As sophisticated employers know, an employer must track and comply with developments not only in federal law, but also state and local law. This blog post details key changes in employment laws in the District of Columbia in 2019, as well as upcoming changes in 2020, including changes to paid family leave and minimum wages.
D.C.’s Universal Paid Leave Act Approaches Full Implementation on July 1, 2020
As discussed in our prior blog post, D.C. employers began paying payroll taxes in July 2019 to fund paid family and medical leave benefits, which will become available to eligible employees under D.C.’s Universal Paid Leave Act (“UPLA”) starting July 1, 2020. See D.C. Code § 32-541. UPLA benefits, which will be administered by the D.C. Government, include up to 8 weeks of paid leave benefits for new child bonding, 6 weeks to care for a family member with a serious health condition, and 2 weeks for the employee’s own serious health condition. In total, employees can receive up to 8 weeks of paid leave benefits under the UPLA per year. Additional information about the new program, including a required Paid Family Leave Employee Notice that employers must provide to employees about UPLA benefits by February 1, 2020, can be found in our blog posts here and here.
Victims of Domestic and Sexual Violence are Now Covered under the D.C. Human Rights Act
Effective February 8, 2019, the District of Columbia’s Human Rights Act (“DCHRA”) prohibits discrimination against employees on the basis that they or their family members are victims of domestic violence, sexual offenses, or stalking. See D.C. Code § 2-1402.11. Additionally, employers must make reasonable accommodations for such employees when accommodation is necessary to ensure the employee’s (or the employee’s family member’s) security and safety, as long as the accommodation would not cause the employer undue hardship. With certain exceptions, employers must maintain as confidential any information provided from such employees that is related to an employee’s or employee’s family member’s status as a victim of domestic violence, a sexual offense, or stalking.
D.C.’s Minimum Wage Will Increase to $15.00 per Hour
On July 1, 2019, the D.C. minimum wage rose to $14.00 per hour, and on July 1, 2020, it will increase to $15.00 per hour. See D.C. Code § 32-1003. Thereafter, it will be adjusted each year based on changes in the cost of living. The upcoming increase to the minimum wage is part of a series of increases originating from the District’s “Fair Shot Minimum Wage Amendment Act of 2016.” Additionally, tipped workers must be paid $5.00 per hour beginning July 1, 2020. For information on last year’s minimum wage increase, please see our blog post on the topic.
D.C.’s Wage Garnishment Fairness Amendment Act Exempts Many Lower-Wage Workers from Garnishment
On April 11, 2019, the protections provided under the Wage Garnishment Fairness Amendment Act of 2018 went into effect. Employees whose disposable wages in a given week do not exceed 40 times the District of Columbia minimum wage (40 times the current minimum wage of $14.00 per hour equals $560) are exempt from garnishment for that week altogether. The Act also requires notice to debtors when a writ of attachment is served on their employer and allows debtors to file a motion in Superior Court to exempt certain wages from garnishment due to financial hardship. See D.C. Law 22-296; D.C. Code § 16-572 to -573.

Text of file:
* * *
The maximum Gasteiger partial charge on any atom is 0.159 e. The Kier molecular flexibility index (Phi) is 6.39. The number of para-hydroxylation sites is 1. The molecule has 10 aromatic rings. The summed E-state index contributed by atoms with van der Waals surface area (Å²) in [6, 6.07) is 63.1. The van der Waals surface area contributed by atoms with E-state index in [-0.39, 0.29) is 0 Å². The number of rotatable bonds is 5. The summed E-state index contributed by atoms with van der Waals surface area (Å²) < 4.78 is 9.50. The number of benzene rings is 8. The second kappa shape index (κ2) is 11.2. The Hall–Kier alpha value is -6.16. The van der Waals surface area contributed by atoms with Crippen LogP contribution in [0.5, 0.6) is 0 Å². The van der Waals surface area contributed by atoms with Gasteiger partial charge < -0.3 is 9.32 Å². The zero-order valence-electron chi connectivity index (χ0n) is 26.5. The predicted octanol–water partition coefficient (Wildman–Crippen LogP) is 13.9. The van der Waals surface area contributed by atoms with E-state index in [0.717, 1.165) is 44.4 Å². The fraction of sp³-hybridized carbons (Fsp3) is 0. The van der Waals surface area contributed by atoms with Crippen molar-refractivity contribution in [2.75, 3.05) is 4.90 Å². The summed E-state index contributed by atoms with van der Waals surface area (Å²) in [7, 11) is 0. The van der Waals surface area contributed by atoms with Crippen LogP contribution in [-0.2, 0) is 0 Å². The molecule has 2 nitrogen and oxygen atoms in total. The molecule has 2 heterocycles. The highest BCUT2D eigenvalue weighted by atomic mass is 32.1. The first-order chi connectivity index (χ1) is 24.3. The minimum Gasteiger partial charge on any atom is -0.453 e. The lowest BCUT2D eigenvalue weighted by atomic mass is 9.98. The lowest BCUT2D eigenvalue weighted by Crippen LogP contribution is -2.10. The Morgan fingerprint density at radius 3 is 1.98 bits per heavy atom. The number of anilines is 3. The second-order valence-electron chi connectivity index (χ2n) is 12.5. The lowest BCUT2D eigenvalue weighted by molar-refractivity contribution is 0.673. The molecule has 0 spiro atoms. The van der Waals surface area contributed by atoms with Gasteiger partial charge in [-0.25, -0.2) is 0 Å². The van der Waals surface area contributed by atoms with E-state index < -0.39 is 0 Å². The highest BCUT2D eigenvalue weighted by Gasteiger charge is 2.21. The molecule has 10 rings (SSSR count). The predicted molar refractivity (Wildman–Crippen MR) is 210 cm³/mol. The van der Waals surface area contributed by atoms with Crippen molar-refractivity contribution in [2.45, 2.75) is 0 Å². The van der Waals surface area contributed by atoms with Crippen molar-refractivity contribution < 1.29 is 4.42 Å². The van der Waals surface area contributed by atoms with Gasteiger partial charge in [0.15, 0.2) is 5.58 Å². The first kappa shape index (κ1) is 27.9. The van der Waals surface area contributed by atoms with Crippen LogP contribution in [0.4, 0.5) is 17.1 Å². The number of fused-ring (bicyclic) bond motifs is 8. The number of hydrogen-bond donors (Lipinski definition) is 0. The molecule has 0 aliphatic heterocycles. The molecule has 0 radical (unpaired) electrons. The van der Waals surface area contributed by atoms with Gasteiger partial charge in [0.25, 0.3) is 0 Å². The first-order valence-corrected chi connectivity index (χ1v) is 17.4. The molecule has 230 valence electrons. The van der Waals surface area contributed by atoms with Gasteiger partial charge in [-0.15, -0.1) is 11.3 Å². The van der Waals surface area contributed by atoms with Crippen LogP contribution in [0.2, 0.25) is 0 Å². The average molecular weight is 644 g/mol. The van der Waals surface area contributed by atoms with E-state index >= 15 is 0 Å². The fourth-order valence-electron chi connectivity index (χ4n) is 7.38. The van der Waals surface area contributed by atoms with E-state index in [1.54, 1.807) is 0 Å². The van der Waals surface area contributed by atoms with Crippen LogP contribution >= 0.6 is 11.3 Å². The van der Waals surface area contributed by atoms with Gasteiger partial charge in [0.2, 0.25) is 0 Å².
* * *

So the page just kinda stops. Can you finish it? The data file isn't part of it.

New Sexual Harassment Training and Payroll Reporting Requirements for Employers of Tipped Workers
The Tipped Wage Workers Fairness Act of 2018, which went into effect December 13, 2018, among other things, imposes sexual harassment training requirements on employers of tipped workers and requires certain such employers to submit payroll data through a third-party payroll provider. Specifically, employees of such employers must receive sexual harassment training from the D.C. Office of Human Rights (“OHR”) or an OHR-certified provider every two years. Managers, owners, and operators must also be trained every two years, and training for managers must be in-person. New employees must be trained within 90 days of hire. Employers have until December 12, 2020 to complete the training for employees hired before the Act’s effective date. Additionally, as of January 1, 2020, employers of tipped employees (except for hotel employers) must use a third-party payroll provider that submits quarterly reports through the Department of Employment Services (“DOES”) self-service portal, no later than 30 days after the end of each quarter, certifying that each employee was paid at least the required minimum wage, including gratuities. See D.C. Law 22-196.
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For more details about these legal developments or other employment law questions, ask one of the authors of this blog post or the Hogan Lovells lawyer with whom you work.